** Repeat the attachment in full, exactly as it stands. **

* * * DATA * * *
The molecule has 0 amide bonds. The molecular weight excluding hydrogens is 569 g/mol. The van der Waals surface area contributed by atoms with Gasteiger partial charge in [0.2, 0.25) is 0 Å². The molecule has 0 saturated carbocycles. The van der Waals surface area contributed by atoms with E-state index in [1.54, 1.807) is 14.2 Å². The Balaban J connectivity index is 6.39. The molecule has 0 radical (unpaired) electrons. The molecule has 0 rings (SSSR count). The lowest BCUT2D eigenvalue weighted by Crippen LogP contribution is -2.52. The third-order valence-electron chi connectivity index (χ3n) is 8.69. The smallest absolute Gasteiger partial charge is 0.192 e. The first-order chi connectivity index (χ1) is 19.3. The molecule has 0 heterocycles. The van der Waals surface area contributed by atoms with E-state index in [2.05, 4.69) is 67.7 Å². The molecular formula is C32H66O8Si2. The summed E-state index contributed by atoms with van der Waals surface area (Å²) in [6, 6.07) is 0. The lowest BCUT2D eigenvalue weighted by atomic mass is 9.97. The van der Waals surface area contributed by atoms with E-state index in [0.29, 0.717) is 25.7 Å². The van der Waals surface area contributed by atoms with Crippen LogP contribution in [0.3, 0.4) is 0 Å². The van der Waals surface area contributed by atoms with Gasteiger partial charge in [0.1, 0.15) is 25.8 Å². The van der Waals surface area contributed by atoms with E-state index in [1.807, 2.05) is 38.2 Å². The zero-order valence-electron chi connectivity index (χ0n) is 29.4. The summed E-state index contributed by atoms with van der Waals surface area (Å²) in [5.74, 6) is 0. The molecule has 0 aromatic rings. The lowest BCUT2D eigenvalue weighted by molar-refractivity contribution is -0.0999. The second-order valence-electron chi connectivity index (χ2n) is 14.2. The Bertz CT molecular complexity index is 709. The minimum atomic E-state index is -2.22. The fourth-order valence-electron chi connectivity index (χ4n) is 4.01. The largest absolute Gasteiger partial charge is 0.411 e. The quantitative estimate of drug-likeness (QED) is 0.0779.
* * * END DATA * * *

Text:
The molecule has 0 amide bonds. The molecular weight excluding hydrogens is 569 g/mol. The van der Waals surface area contributed by atoms with Gasteiger partial charge in [0.2, 0.25) is 0 Å². The molecule has 0 saturated carbocycles. The van der Waals surface area contributed by atoms with E-state index in [1.54, 1.807) is 14.2 Å². The Balaban J connectivity index is 6.39. The molecule has 0 radical (unpaired) electrons. The molecule has 0 rings (SSSR count). The lowest BCUT2D eigenvalue weighted by Crippen LogP contribution is -2.52. The third-order valence-electron chi connectivity index (χ3n) is 8.69. The smallest absolute Gasteiger partial charge is 0.192 e. The first-order chi connectivity index (χ1) is 19.3. The molecule has 0 heterocycles. The van der Waals surface area contributed by atoms with E-state index in [2.05, 4.69) is 67.7 Å². The molecular formula is C32H66O8Si2. The summed E-state index contributed by atoms with van der Waals surface area (Å²) in [6, 6.07) is 0. The lowest BCUT2D eigenvalue weighted by atomic mass is 9.97. The van der Waals surface area contributed by atoms with E-state index in [0.29, 0.717) is 25.7 Å². The van der Waals surface area contributed by atoms with Crippen LogP contribution in [0.3, 0.4) is 0 Å². The van der Waals surface area contributed by atoms with Gasteiger partial charge in [0.1, 0.15) is 25.8 Å². The van der Waals surface area contributed by atoms with E-state index in [1.807, 2.05) is 38.2 Å². The zero-order valence-electron chi connectivity index (χ0n) is 29.4. The summed E-state index contributed by atoms with van der Waals surface area (Å²) in [5.74, 6) is 0. The molecule has 0 aromatic rings. The lowest BCUT2D eigenvalue weighted by molar-refractivity contribution is -0.0999. The second-order valence-electron chi connectivity index (χ2n) is 14.2. The Bertz CT molecular complexity index is 709. The minimum atomic E-state index is -2.22. The fourth-order valence-electron chi connectivity index (χ4n) is 4.01. The largest absolute Gasteiger partial charge is 0.411 e. The quantitative estimate of drug-likeness (QED) is 0.0779.